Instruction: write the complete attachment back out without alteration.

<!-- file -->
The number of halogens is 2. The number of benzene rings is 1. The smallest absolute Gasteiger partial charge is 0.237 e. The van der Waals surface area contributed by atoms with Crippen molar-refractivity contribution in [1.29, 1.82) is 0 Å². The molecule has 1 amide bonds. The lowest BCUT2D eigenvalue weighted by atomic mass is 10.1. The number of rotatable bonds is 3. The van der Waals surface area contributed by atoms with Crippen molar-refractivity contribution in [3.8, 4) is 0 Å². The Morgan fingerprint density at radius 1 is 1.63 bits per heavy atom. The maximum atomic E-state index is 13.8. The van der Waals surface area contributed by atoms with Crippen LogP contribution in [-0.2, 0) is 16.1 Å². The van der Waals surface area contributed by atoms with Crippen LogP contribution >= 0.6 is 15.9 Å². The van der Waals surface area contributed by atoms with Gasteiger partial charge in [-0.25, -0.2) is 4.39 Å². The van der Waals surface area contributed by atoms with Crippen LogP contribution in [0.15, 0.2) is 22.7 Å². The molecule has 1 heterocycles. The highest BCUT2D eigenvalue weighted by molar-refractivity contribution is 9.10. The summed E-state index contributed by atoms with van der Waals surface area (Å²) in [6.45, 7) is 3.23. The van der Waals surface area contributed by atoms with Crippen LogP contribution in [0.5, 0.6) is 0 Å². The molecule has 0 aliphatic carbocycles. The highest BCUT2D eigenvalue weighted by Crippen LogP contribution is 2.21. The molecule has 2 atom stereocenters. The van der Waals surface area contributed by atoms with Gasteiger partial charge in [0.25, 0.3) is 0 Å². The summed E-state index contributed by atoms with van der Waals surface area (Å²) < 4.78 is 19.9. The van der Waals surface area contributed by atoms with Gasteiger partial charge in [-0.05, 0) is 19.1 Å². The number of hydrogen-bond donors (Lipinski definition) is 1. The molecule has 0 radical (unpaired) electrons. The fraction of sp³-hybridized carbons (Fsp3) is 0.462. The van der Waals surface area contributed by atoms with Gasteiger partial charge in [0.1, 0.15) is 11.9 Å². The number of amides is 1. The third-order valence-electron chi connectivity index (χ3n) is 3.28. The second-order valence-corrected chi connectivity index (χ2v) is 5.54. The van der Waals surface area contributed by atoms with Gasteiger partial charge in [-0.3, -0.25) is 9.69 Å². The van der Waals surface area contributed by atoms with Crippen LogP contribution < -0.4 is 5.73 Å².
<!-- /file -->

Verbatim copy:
The number of halogens is 2. The number of benzene rings is 1. The smallest absolute Gasteiger partial charge is 0.237 e. The van der Waals surface area contributed by atoms with Crippen molar-refractivity contribution in [1.29, 1.82) is 0 Å². The molecule has 1 amide bonds. The lowest BCUT2D eigenvalue weighted by atomic mass is 10.1. The number of rotatable bonds is 3. The van der Waals surface area contributed by atoms with Crippen molar-refractivity contribution in [3.8, 4) is 0 Å². The Morgan fingerprint density at radius 1 is 1.63 bits per heavy atom. The maximum atomic E-state index is 13.8. The van der Waals surface area contributed by atoms with Crippen LogP contribution in [-0.2, 0) is 16.1 Å². The van der Waals surface area contributed by atoms with Crippen LogP contribution >= 0.6 is 15.9 Å². The van der Waals surface area contributed by atoms with Gasteiger partial charge in [-0.25, -0.2) is 4.39 Å². The van der Waals surface area contributed by atoms with Crippen LogP contribution in [0.15, 0.2) is 22.7 Å². The molecule has 1 heterocycles. The highest BCUT2D eigenvalue weighted by molar-refractivity contribution is 9.10. The summed E-state index contributed by atoms with van der Waals surface area (Å²) in [6.45, 7) is 3.23. The van der Waals surface area contributed by atoms with Crippen LogP contribution in [0.5, 0.6) is 0 Å². The molecule has 0 aliphatic carbocycles. The highest BCUT2D eigenvalue weighted by Crippen LogP contribution is 2.21. The molecule has 2 atom stereocenters. The van der Waals surface area contributed by atoms with Gasteiger partial charge in [0.25, 0.3) is 0 Å². The summed E-state index contributed by atoms with van der Waals surface area (Å²) < 4.78 is 19.9. The van der Waals surface area contributed by atoms with Gasteiger partial charge in [-0.05, 0) is 19.1 Å². The number of hydrogen-bond donors (Lipinski definition) is 1. The molecule has 0 radical (unpaired) electrons. The fraction of sp³-hybridized carbons (Fsp3) is 0.462. The van der Waals surface area contributed by atoms with Gasteiger partial charge in [0.1, 0.15) is 11.9 Å². The number of amides is 1. The third-order valence-electron chi connectivity index (χ3n) is 3.28. The second-order valence-corrected chi connectivity index (χ2v) is 5.54. The van der Waals surface area contributed by atoms with Gasteiger partial charge in [-0.3, -0.25) is 9.69 Å². The van der Waals surface area contributed by atoms with Crippen LogP contribution < -0.4 is 5.73 Å².